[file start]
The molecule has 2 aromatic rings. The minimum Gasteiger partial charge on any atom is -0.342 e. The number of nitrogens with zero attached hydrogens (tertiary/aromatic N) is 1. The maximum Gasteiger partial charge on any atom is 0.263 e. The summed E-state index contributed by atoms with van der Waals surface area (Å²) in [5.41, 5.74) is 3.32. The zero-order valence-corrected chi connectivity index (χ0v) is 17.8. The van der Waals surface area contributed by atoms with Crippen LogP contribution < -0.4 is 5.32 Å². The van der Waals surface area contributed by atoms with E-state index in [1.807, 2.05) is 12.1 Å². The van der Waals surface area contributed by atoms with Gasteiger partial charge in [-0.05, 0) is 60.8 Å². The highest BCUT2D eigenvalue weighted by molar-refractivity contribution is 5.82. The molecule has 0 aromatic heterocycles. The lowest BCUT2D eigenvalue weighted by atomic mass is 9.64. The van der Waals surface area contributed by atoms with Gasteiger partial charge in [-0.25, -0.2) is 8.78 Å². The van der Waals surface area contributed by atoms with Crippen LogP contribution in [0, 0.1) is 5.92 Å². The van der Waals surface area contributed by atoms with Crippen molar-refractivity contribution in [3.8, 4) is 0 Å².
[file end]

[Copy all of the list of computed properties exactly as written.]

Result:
The molecule has 2 aromatic rings. The minimum Gasteiger partial charge on any atom is -0.342 e. The number of nitrogens with zero attached hydrogens (tertiary/aromatic N) is 1. The maximum Gasteiger partial charge on any atom is 0.263 e. The summed E-state index contributed by atoms with van der Waals surface area (Å²) in [5.41, 5.74) is 3.32. The zero-order valence-corrected chi connectivity index (χ0v) is 17.8. The van der Waals surface area contributed by atoms with Crippen LogP contribution < -0.4 is 5.32 Å². The van der Waals surface area contributed by atoms with E-state index in [1.807, 2.05) is 12.1 Å². The van der Waals surface area contributed by atoms with Gasteiger partial charge in [-0.05, 0) is 60.8 Å². The highest BCUT2D eigenvalue weighted by molar-refractivity contribution is 5.82. The molecule has 0 aromatic heterocycles. The lowest BCUT2D eigenvalue weighted by atomic mass is 9.64. The van der Waals surface area contributed by atoms with Gasteiger partial charge in [-0.25, -0.2) is 8.78 Å². The van der Waals surface area contributed by atoms with Crippen LogP contribution in [0, 0.1) is 5.92 Å². The van der Waals surface area contributed by atoms with Crippen molar-refractivity contribution in [3.8, 4) is 0 Å².